The impact of team formation processes on curriculum alignment in communication courses in an international context

Caroline Brandt

Abstract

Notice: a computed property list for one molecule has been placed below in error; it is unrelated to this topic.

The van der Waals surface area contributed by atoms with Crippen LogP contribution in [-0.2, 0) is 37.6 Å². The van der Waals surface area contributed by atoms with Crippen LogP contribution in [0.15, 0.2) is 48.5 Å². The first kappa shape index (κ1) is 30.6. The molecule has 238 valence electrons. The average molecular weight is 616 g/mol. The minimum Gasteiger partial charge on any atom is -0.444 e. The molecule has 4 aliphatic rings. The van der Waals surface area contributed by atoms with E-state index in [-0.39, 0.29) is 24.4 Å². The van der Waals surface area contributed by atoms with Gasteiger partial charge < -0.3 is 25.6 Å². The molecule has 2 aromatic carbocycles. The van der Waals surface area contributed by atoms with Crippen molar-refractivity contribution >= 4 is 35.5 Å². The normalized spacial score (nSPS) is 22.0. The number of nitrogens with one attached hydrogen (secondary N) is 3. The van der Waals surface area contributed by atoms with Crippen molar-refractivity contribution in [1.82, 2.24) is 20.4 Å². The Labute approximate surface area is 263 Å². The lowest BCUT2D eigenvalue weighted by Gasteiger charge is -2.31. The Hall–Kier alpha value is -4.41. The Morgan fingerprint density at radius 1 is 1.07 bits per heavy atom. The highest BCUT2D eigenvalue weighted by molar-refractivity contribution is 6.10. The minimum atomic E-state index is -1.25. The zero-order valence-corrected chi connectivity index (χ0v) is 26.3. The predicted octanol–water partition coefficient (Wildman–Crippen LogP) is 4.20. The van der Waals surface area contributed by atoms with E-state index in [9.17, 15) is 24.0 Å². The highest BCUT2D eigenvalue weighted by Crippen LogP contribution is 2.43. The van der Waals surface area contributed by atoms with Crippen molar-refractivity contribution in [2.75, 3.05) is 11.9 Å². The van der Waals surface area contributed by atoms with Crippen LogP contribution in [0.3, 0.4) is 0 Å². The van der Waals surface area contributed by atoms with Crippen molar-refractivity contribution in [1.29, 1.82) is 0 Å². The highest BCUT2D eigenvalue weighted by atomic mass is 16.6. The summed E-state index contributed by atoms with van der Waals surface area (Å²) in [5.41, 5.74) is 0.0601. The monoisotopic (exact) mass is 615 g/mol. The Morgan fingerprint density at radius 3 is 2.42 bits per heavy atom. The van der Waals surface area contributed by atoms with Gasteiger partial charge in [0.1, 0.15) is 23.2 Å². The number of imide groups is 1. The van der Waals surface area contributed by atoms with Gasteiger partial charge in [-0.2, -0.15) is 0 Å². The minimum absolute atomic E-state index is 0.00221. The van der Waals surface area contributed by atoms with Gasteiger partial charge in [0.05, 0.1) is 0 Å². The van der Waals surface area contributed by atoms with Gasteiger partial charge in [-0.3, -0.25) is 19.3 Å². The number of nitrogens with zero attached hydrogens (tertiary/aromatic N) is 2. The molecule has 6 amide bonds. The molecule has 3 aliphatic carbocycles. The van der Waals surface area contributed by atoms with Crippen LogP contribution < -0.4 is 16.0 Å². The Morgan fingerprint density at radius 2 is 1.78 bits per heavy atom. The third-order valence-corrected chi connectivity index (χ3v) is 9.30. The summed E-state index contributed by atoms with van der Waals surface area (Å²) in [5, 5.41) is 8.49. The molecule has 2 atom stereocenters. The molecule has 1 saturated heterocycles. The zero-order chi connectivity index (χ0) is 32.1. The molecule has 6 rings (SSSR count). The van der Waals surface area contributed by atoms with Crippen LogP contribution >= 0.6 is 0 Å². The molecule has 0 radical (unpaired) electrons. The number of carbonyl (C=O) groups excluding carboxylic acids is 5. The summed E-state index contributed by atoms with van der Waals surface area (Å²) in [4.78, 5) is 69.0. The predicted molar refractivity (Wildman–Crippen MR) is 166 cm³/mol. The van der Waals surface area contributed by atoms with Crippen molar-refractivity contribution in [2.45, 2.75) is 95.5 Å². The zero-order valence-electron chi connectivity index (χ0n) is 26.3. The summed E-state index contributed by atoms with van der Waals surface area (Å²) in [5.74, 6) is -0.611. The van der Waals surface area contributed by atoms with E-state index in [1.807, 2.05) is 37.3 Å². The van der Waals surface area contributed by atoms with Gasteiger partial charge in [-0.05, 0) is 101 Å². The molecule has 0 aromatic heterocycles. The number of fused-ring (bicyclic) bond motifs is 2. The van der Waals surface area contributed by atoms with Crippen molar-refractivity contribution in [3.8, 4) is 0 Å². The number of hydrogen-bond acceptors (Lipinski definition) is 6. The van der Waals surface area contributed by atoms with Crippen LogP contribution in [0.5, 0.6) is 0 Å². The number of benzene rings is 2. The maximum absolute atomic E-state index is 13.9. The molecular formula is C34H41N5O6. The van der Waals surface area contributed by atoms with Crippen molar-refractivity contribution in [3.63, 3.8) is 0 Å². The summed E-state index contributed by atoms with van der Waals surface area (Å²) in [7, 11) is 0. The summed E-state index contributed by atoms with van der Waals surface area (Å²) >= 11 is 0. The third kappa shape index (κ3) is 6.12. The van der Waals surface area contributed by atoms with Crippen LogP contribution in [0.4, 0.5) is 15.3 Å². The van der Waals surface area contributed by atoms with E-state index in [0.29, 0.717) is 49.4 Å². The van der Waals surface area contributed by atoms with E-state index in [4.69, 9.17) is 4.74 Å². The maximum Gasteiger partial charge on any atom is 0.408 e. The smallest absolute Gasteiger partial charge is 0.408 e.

This paper reports on research into instructional practices aimed at developing undergraduates’ team competencies in communication courses at an engineering university in the Arabian Gulf. Following reports from students of several difficulties, the research set out to investigate the team work experience from students’ perspectives. Qualitative data were gathered via several instruments from 42 teams and were analyzed and synthesized to optimize opportunity for familiarization, understanding and comparison via collation and annotation. It was found that team formation processes can have a major effect on the quality of the student experience of teamwork. While self-selection was identified as the most popular approach among students and instructors, the influence of several classroom management factors frequently results in teams that are not fully self-selected. This can lead to unevenness in task completion, with motivated students compensating for others’ lack of effort. In this situation, some students find themselves overloaded to the detriment of their overall performance, while others are able to sidestep or participate less fully in some key course components. For some students therefore, instruction, assessment and outcomes are not fully integrated. Following Biggs’ (1999) concept of the “constructively aligned” curriculum, in which all components serve the same goals and support each other, recommendations aimed at enhanced curriculum alignment are made, while accounting for cultural dimensions identified in the context.

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